When paths part…

Orhan Miroğlu
Orhan Miroğlu


Date posted: November 29, 2013

ORHAN MİROĞLU

The Hizmet movement and the Justice and Development Party (AK Party) have arrived at a critical junction in the road.

The main problems that have emerged on the route towards this critical junction are of course not limited to the debates and disagreements surrounding the question of the closure of the prep schools.

The Hizmet movement is an important component of a political movement that has brought great change to Turkey, and which will perhaps go down in history as having led the country for 16 years.

So on the one side, we have a political party, the AK Party. And on the other side, the Hizmet movement, which is a strong civil social movement in possession of vital religious and historical references for Turkey, a movement with lots of its own “political” experience, but which has never actually been a part of the ruling mechanism. It’s a movement that has experienced its own share of oppression through the years as well.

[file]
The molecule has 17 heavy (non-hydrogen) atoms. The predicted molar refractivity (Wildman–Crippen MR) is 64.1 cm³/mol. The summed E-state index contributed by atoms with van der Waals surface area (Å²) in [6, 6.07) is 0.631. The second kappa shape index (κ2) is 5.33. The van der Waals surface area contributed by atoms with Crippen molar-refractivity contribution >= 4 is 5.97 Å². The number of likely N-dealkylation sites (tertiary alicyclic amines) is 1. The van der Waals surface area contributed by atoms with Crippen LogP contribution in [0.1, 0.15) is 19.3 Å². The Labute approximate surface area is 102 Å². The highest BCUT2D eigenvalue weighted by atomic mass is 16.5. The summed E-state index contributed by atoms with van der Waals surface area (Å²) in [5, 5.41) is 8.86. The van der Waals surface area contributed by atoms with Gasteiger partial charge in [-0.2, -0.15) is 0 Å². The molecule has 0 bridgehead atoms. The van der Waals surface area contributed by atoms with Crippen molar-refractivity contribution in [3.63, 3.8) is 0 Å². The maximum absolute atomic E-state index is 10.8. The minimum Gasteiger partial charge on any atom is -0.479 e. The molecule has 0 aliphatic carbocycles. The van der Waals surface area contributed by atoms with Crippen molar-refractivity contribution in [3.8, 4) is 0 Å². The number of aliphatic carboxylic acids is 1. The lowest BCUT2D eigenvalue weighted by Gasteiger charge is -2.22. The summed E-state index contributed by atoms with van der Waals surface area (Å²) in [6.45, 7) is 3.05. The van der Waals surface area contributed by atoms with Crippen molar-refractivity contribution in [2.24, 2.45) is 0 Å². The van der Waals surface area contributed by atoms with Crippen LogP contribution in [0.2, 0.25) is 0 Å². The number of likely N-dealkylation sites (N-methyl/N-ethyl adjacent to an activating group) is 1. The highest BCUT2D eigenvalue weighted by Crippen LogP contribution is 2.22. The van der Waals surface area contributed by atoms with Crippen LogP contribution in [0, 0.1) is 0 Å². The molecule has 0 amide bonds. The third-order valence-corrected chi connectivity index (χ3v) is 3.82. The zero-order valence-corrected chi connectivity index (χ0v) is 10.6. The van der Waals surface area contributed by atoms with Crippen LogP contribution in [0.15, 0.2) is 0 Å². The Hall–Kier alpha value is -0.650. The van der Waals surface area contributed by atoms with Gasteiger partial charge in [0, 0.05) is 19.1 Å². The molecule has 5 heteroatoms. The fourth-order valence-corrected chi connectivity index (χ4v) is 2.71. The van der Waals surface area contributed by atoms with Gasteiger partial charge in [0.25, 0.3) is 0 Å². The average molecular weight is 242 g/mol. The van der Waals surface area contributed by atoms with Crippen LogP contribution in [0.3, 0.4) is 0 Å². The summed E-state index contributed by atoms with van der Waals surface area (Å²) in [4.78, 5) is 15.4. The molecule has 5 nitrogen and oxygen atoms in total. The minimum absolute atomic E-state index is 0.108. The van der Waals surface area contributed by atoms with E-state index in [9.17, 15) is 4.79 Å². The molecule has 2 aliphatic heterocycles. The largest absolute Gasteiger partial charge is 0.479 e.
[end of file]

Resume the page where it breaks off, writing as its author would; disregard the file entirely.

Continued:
The Hizmet movement’s presence in both written and visual media has worked to boost both peace and democracy over the years; it has played a decisive role in the shaping of the new intellectual and conscious foundations for a new Turkey.

Had the political movement been devoid of support from the Hizmet movement’s influential social support, Turkey’s struggle for democracy would have remained — at least in part — deficient and incomplete.

Despite all this, though, a very different situation is unfolding in light of the closure of the prep schools. And in ignoring the real reasons behind this clash in opinions, the debates continue on what is really only the tip of the iceberg.

On the table now is an envisioned reform which would see the closure of private prep schools after a certain amount of time. But let’s say that this reform were to be withdrawn, even with compromises made on certain aspects to it, it does appear the tension will remain.